Hon. Speaker, I beg to move the following Procedural Motion: THAT, noting the recent changes in the composition of several Committees of the House, particularly those occasioned by the changes originating from the Majority Party, appreciating the need for further consultations and pursuant to the provisions of Standing Order No. 256 (Exemption of Business from The Standing Orders), this House: – (a) resolves to exempt the filling of the vacancies and the election of Chairpersons and Vice-Chairpersons to the various Committees from the provisions of Standing Order 173(3) (Filling of a vacancy in a Select Committee within 14 days) and Standing Order No. 179(2) (Filling of a vacancy of a Chairperson or Vice Chairperson of a Select Committee within seven (7) days); and (b) orders that the filling of the said vacancies in Committees and the election of Chairpersons and Vice Chairpersons be concluded within thirty (30) days from the date of this resolution. Hon. Speaker, as Members would be aware; Standing Order No. 179 provides that whenever a vacancy arises in the offices of the Chairperson and Vice-Chairperson, the Clerk shall, within seven days, appoint a place and time for the meeting of the committee to elect a Chairperson or Vice-Chairperson. I believe such communication has already been sent out to comply with your earlier ruling. Similarly, Standing Order No. 173 provides that a vacancy that has been occasioned by resignation or removal of a Member from a Select Committee shall be filled within 14 days.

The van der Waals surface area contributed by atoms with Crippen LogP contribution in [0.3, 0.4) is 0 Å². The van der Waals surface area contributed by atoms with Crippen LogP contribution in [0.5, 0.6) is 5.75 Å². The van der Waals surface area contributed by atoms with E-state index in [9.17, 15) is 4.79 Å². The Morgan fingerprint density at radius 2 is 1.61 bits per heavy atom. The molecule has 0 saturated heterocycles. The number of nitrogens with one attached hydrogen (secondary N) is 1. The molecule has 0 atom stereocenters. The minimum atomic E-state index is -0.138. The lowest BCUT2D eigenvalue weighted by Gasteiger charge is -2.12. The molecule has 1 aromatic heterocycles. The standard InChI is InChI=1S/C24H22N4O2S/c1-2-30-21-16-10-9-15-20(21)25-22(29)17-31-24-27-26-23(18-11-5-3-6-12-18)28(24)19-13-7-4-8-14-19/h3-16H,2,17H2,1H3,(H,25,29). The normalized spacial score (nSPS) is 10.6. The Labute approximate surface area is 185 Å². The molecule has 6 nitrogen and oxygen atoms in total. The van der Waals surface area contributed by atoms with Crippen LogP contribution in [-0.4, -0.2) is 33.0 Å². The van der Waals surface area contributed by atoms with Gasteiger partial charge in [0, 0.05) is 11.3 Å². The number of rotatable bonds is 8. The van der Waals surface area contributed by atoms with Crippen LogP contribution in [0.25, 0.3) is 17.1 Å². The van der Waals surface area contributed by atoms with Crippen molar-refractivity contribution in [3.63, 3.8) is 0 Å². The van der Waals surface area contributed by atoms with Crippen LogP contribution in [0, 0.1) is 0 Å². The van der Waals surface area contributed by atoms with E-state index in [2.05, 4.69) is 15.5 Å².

Hon. Speaker, when these Standing Orders were being formulated, they did not envisage a situation where the discharged Members include quite a big number of people that may call for a reconfiguration of several committees which requires time and consultation within the various parties. As we are aware, much as several changes have taken place within the Majority Party, there are changes that are imminent within the Minority Party. Instead of taking Members through several elections and those elected are not even Members of that committee, say, a week later, we need to give Members a timeframe and stability within the Committee. We must ensure that Members who take part in an election of their Chair or Vice-Chair are people who continue with that Chair or Vice-Chair. We do not wish to have several changes where you meet today to elect a Chair and tomorrow, Members are changed. It is a mixed hush-hush. Hon. Speaker, as you are aware, I took office this morning. One of the committees I am supposed to chair is the Committee on Selection. The names that the whips would have generated should have come through the Committee on Selection then the Committee reports to the House Business Committee which is supposed to authorise a Motion to come before this house to approve the names before people can go to conduct elections. So, there is a process. Given our sittings are limited, ordinarily tomorrow we would have had two sittings, as such, we could have processed it tonight, we sit tomorrow morning and afternoon then on Thursday Members go to do elections. The next sitting will be on Thursday. So, even if the whips were to give names to the Committee The electronic version of the Official Hansard Report is for information purposesonly. A certified version of this Report can be obtained from the Hansard Editor.